Tories would have to raise spending by £54billion to keep 'end austerity' promise

Chancellor Rishi Sunak will have to use his first Budget on March 11 to raise day-to-day spending by £54billion if he is to keep the Tory promise to end austerity, Labour has claimed.

Shadow Chancellor John McDonnell made the comments in response to an Institute for Fiscal Studies Analysis which shows Mr Sunak will have to put up taxes if he is to maintain the Government’s rules on borrowing.

The IFS said loosening or abandoning the rules, set out in last year’s Conservative election manifesto, would undermine the credibility of any fiscal targets the Government set.

Mr McDonnell said: “This analysis shows the damage done by a decade of decline under Conservative governments, and the scale of investment needed even just to get back to 2010 spending levels.

“Ten years of Tory rule have brought ten years of chaotic and erratic economic policy, with 16 fiscal targets proposed and ripped up and productivity growth plummeting.

John McDonnell said austerity had severely damaged the UK economu

“Despite all the hype about this budget turning a page, it risks setting in train five years of disappointment. Labour will continue to call for the fair taxation and investment needed to end austerity and tackle our social and climate emergencies.”

During the election campaign, then chancellor Sajid Javid committed to run a balanced budget for current spending within three years.

But following his dramatic resignation in the Cabinet reshuffle, Mr Sunak is reported to be under pressure from Boris Johnson and his chief adviser Dominic Cummings to loosen the spending constraints.

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However the IFS said that even on current policy, borrowing next year could be £63 billion, £23 billion more than the most recent official forecast, putting the manifesto target in doubt.

With the Government committed to increasing investment spending, it said that even getting the current budget into balance would not be enough to bring down underlying debt over the course of the parliament.

Loosening or abandoning the current fiscal rule now would put debt on a clearly rising path.

“That would not be sustainable in the long term,” the IFS analysis warned.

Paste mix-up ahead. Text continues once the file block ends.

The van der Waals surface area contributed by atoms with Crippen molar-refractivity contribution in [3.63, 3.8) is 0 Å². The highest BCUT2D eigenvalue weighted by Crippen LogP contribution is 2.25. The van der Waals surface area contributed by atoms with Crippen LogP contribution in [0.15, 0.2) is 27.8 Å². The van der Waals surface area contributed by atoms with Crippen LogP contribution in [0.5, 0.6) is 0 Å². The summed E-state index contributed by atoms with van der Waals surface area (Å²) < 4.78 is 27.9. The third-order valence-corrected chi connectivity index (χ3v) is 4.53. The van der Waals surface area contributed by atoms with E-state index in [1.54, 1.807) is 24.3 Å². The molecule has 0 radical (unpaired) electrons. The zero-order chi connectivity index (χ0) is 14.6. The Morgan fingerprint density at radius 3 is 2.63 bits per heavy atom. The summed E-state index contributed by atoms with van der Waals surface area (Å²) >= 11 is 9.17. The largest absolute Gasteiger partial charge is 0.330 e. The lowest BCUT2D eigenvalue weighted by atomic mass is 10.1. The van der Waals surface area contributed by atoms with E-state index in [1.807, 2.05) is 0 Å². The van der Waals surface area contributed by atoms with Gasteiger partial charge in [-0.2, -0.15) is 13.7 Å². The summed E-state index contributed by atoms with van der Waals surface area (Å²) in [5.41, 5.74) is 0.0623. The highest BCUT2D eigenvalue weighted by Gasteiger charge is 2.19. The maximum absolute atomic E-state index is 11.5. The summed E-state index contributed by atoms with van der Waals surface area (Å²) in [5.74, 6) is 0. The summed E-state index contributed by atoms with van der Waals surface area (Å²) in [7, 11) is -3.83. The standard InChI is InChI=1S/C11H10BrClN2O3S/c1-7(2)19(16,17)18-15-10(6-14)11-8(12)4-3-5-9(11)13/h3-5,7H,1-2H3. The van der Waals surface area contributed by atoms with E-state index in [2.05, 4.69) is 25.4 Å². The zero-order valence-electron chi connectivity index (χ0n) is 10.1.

The Conservative election manifesto also committed the Government not to put up income tax, national insurance or VAT.

However, among the alternative ways for raising revenue, the IFS said abolishing entrepreneurs’ relief in capital gains tax and increasing council tax for those living in more expensive properties could form part of a “desirable package” of reforms.

It said that in 2017-18 alone, three quarters of the £2.3 billion cost of entrepreneurs’ relief went to just 5,000 individuals with an average tax saving of £350,000 each.

At the same time, the IFS said restricting pensions tax relief to the basic rate would bring in more than £11 billion, although it suggested there were better ways of reform.

It also pointed out that continuing to freeze fuel duty would cost the Treasury £4 billion by the end of the current parliament.

IFS director Paul Johnson said Mr Sunak’s first Budget would now set the direction of Government policy for the next five years.

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“If this new Government is going to make radical change to taxes and spending this surely is the time to do it,” he said.

Ex-Chancellor Sajid Javid set out a number of the Tory commitments in the general election last year

“The Chancellor is hemmed in by a rising deficit and fiscal targets set out in the Conservative manifesto.

“They will allow him to increase investment spending, which will be welcome if well targeted. But they will not allow substantial increases in current spending, or tax cuts, to be funded by more borrowing.

“We have already had 16 fiscal targets in a decade, and fiscal targets should not just be for Christmas. Mr Sunak should resist the temptation to announce another and instead recognise that more spending must require more tax.”



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